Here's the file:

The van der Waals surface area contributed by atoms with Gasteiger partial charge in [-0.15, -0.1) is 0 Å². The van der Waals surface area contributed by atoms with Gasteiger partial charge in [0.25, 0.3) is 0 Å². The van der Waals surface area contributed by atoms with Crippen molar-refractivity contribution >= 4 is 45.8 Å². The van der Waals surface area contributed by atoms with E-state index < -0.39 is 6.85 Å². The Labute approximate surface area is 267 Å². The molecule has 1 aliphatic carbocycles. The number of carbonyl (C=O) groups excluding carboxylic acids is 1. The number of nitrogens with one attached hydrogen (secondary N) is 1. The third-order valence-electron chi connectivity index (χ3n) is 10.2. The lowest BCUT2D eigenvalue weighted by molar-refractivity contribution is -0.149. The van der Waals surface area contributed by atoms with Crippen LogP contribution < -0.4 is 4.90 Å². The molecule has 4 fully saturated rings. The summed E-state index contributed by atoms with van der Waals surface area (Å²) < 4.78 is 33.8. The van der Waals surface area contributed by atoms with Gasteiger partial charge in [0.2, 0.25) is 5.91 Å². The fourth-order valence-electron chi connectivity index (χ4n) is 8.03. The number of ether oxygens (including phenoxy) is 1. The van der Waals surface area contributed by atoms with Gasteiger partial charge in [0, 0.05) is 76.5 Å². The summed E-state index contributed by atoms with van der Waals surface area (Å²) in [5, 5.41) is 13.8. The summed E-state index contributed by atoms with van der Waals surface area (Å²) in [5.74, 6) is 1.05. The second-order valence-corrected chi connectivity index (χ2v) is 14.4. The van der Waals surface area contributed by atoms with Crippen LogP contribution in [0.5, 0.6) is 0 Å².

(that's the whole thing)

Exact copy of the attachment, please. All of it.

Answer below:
The van der Waals surface area contributed by atoms with Gasteiger partial charge in [-0.15, -0.1) is 0 Å². The van der Waals surface area contributed by atoms with Gasteiger partial charge in [0.25, 0.3) is 0 Å². The van der Waals surface area contributed by atoms with Crippen molar-refractivity contribution >= 4 is 45.8 Å². The van der Waals surface area contributed by atoms with E-state index < -0.39 is 6.85 Å². The Labute approximate surface area is 267 Å². The molecule has 1 aliphatic carbocycles. The number of carbonyl (C=O) groups excluding carboxylic acids is 1. The number of nitrogens with one attached hydrogen (secondary N) is 1. The third-order valence-electron chi connectivity index (χ3n) is 10.2. The lowest BCUT2D eigenvalue weighted by molar-refractivity contribution is -0.149. The van der Waals surface area contributed by atoms with Crippen LogP contribution < -0.4 is 4.90 Å². The molecule has 4 fully saturated rings. The summed E-state index contributed by atoms with van der Waals surface area (Å²) < 4.78 is 33.8. The van der Waals surface area contributed by atoms with Gasteiger partial charge in [0.2, 0.25) is 5.91 Å². The fourth-order valence-electron chi connectivity index (χ4n) is 8.03. The number of ether oxygens (including phenoxy) is 1. The van der Waals surface area contributed by atoms with Gasteiger partial charge in [0, 0.05) is 76.5 Å². The summed E-state index contributed by atoms with van der Waals surface area (Å²) in [5, 5.41) is 13.8. The summed E-state index contributed by atoms with van der Waals surface area (Å²) in [5.74, 6) is 1.05. The second-order valence-corrected chi connectivity index (χ2v) is 14.4. The van der Waals surface area contributed by atoms with Crippen LogP contribution in [0.5, 0.6) is 0 Å².